No doubt you’ve heard of mindfulness but not everyone knows exactly what it is. The simple definition of mindfulness is to maintain a greater awareness of your thoughts, bodily sensations, feelings, and the environment around you. It’s all about being present in the current moment.
When it comes to practicing mindfulness also includes acceptance. This means that you learn to pay close attention to your thoughts along with your feelings without judging these feelings and thoughts. People are taught that there is no wrong way or right way to feel or think at any given moment. When you practice mindfulness, your thoughts will be able to focus more on what you are sensing at that very moment instead of struggling with the past or what lies in the future.
Buddhist Meditation Roots
Mindfulness does come from Buddhist meditation, but it has now moved into the secular world of mainstream life over the years thanks to Jon Kabat Zinn with the creation of his MBSR program or also called Mindfulness-Based Stress Reduction. He launched this type of therapy program back in 1979. Since then, there have been thousands of different studies that have shown that there are plenty of mental and physical health benefits one can receive from practicing mindfulness on their own or by participating in an MBSR program.
Why Should You Practice It?
There have been quite a few studies over the years that have discovered that even if you practice mindfulness for a few weeks, you can receive social, psychological, and physical benefits from it. Listed below are just a few of the benefits you might experience:
- Benefits for your body are seen just after eight weeks of mindfulness training. When you practice mindfulness meditating it can actually boost your immune system and its ability to fight off disease and illness. It can also help your quality of sleep.
- Your mind can also benefit from practicing mindfulness. Studies show that it can increase your positive emotions and at the same time reduce your negative ones as well as your stress levels. Some studies have shown that it has a positive effect on those who are struggling with depression.
- It can change your brain. Studies have discovered that mindfulness can actually increase the density of your brains gray matter. This is the section of your brain that is linked to your memory, emotional regulation, learning, and empathy.
- Helps you to focus better. By practicing mindfulness you’ll discover that it can help you to tune out any outside distractions so that you think more clearly. It also can help your decision making and your attention skills.
- Practicing mindfulness can help you foster altruism and more compassion. It trains you to be more willing to help others who might be in need. Mindfulness can also increase the activity found in your neural networks that are involved in learning how to understand the suffering of other people. It also helps to regulate your emotions and may even boost your own self-compassion.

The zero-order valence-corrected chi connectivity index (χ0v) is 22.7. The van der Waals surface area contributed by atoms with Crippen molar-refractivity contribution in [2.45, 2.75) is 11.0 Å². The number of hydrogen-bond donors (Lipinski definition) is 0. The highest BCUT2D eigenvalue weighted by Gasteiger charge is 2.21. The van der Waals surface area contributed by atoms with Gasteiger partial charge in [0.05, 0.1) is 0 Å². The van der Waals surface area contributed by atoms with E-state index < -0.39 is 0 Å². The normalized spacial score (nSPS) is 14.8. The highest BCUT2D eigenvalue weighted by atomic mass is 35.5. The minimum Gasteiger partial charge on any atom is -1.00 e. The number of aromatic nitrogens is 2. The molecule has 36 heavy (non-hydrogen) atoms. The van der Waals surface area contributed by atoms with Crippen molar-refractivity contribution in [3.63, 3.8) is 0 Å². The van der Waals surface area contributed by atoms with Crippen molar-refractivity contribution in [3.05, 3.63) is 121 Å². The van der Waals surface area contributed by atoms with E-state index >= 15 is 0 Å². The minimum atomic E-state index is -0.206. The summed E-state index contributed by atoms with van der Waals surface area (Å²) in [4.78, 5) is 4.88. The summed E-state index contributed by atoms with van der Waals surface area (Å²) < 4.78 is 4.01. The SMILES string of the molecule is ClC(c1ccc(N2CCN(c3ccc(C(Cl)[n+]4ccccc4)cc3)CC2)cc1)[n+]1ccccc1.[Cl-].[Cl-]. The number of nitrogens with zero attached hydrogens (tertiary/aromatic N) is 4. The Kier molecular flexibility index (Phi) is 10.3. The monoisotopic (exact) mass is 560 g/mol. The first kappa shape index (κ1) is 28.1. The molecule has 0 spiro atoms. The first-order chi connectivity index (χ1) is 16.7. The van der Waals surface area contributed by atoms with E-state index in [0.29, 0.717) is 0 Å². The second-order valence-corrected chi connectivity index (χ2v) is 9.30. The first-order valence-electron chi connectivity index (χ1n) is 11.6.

- Relationships of all kinds are often enhanced when you practice mindfulness. It helps people in a relationship to feel optimistic and more accepting of each other.
- Mindfulness can show you how to see yourself in a different and more positive light because it gives you a much stronger sense of yourself.
- Mindfulness works well for businesses, parenting, teens, and helps in schools because of its ability to teach people to pay closer attention, lowers stress levels, lowers anxiety levels, increases creativity and productivity.
How Does One Cultivate Mindfulness?
- Learn to pay attention to breathing, this is especially important when you are feeling emotions that might be intense.
- Notice things, this means to really notice them. It teaches you to sense at any moment all the sounds, sights, and even smells that you normally don’t pay attention to.
- Teaches you to be able to recognize that all your emotions and thoughts are just fleeting and they don’t define who you are. This can help you free yourself from your negative thoughts.
- It tunes you into your body and all its sensations.
- You also learn how to find small moments all during the day to help you reset your ability to focus and your sense of purpose.
Exercises to Develop Mindfulness Skills
There are all kinds of exercises that you can do to help develop your mindfulness skills. You can try the simple ones listed below just to get an idea:
- Mindfulness Breathing – This is probably the most common skill of all and is always found in every form of meditation. When you breathe, you simply pay close attention to all the physical sensations of your breath as you let it flow in and out.
- Make a Body Scan – This another simple and common mindful practice. Here you can bring all of your attention to all the parts of your body. Starting with your head and work all the way down to your toes.
- Raisin Exercise – This is an exercise where you use all of your senses slowly. You take a raisin and observe the raisin in detail. You start with how it feels when holding it to how it tastes once it touches your tongue. This is an exercise that is intended to help you with your focus on the present. You can also try it with all types of foods.
- Meditate While Walking – You don’t always have to sit still while you meditate. Walking meditation is a type of meditation that lets you focus on your body. It helps you feel every movement of your body. You can feel your feet when they touch the ground and when they lift off the ground. Walking is an activity we simply don’t pay much attention to. Mindfulness helps you to be more aware of how it feels.
These are just a sampling of the different kinds of mindfulness exercises that you can perform. There are a variety of different kinds of mindful practices and they all offer different benefits. It’s important that you try different ones. This will help you find the best for you.